Fever of Unknown Origin Diagnosis

  • Diagnosis

    Fever is a protective response to infection and injury. An elevated temperature enhances the body’s innate defense mechanisms by making conditions less favorable for infectious microorganisms to thrive. An elevated body temperature, for example, decreases the levels of iron in the bloodstream, thus inhibiting the growth of some microorganisms. People with fevers also tend to eat less and rely more on fat and protein sources for energy, which decreases the blood glucose levels upon which bacteria normally thrive. In addition, there are some microorganisms that are heat-sensitive, and do not grow well at elevated body temperatures.

    Unexplained fevers that continue for more than three weeks are referred to as fever of undetermined origin (FUO). FUO is classically identified by the following elements:

    • A temperature higher than 101°F (38.3°C) on several occasions
    • A fever that lasts longer than three weeks
    • Failure to find the underlying cause(s) of the fever, despite one week of inpatient investigation or three outpatient visits

    Infections are the most common cause of fever Table 01. FUO is most commonly caused by infectious diseases. When an infection occurs, invading organisms trigger a cascade of events in the immune system, one of which releases chemicals that instruct the body to raise its core temperature. Common examples that may lead to FUO include tuberculosis, mononucleosis, HIV, pneumonia, and meningitis, among others. However, FUO can result from almost any bacterial, viral, or fungal infection if that infection is not diagnosed or treated promptly.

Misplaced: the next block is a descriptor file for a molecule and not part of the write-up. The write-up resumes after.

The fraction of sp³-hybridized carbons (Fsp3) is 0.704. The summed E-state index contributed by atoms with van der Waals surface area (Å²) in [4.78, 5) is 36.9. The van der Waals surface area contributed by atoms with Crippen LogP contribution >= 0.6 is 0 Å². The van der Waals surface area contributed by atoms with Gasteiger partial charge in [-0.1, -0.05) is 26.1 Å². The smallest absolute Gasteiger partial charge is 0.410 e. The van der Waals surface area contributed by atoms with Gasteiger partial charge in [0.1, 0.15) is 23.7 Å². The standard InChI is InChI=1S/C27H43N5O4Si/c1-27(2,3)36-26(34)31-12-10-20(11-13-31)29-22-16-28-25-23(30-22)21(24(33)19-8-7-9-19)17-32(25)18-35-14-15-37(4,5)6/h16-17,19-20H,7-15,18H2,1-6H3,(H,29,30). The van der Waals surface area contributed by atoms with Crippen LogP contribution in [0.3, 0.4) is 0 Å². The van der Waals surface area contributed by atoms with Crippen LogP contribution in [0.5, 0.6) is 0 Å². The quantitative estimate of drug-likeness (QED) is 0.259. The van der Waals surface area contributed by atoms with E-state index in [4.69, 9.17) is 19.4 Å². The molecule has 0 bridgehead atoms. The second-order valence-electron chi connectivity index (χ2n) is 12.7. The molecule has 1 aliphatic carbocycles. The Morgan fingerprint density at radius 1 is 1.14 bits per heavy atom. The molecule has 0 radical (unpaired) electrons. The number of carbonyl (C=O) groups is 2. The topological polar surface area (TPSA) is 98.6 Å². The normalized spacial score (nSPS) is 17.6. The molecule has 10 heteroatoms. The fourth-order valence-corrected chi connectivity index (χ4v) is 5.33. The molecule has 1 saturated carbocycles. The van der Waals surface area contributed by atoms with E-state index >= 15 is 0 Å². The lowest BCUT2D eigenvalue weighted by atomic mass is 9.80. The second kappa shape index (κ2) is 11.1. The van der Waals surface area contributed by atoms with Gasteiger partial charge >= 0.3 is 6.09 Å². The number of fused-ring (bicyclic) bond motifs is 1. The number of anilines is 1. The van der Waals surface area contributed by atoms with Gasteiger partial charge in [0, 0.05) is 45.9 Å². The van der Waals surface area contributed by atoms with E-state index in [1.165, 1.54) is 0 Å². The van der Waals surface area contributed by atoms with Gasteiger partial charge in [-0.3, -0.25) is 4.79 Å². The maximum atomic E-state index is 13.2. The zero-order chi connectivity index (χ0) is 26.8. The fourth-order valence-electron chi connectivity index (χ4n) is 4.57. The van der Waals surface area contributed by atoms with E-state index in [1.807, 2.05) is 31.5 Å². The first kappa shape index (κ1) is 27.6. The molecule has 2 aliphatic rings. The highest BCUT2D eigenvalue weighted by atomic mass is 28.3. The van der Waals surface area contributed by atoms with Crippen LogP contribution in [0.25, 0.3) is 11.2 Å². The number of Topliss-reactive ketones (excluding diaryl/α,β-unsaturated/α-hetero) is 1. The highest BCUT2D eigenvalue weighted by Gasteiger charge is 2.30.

Table 1.  Common Infectious Causes of Fever

    Tuberculosis
    Mononucleosis
    Cytomegalovirus
    HIV
    Infective endocarditis
    Histoplasmosis
    Pneumonia
    Appendicitis
    Meningitis
    Osteomyelitis

    Unrecognized cancers can cause FUO. The most common malignant or cancerous disorders that can cause a FUO include leukemia, Hodgkin’s disease, and colorectal cancer. Any cancer that spreads to the liver or central nervous system can also cause FUO.

    Collagen vascular diseases can cause FUO. Collagen vascular disease, which encompasses widespread damaging changes in connective tissue, can also cause FUO. Polymyalgia rheumatica and giant-cell arteritis are two especially common causes in the elderly. Lupus sarcoidosis is a common cause in middle-aged women.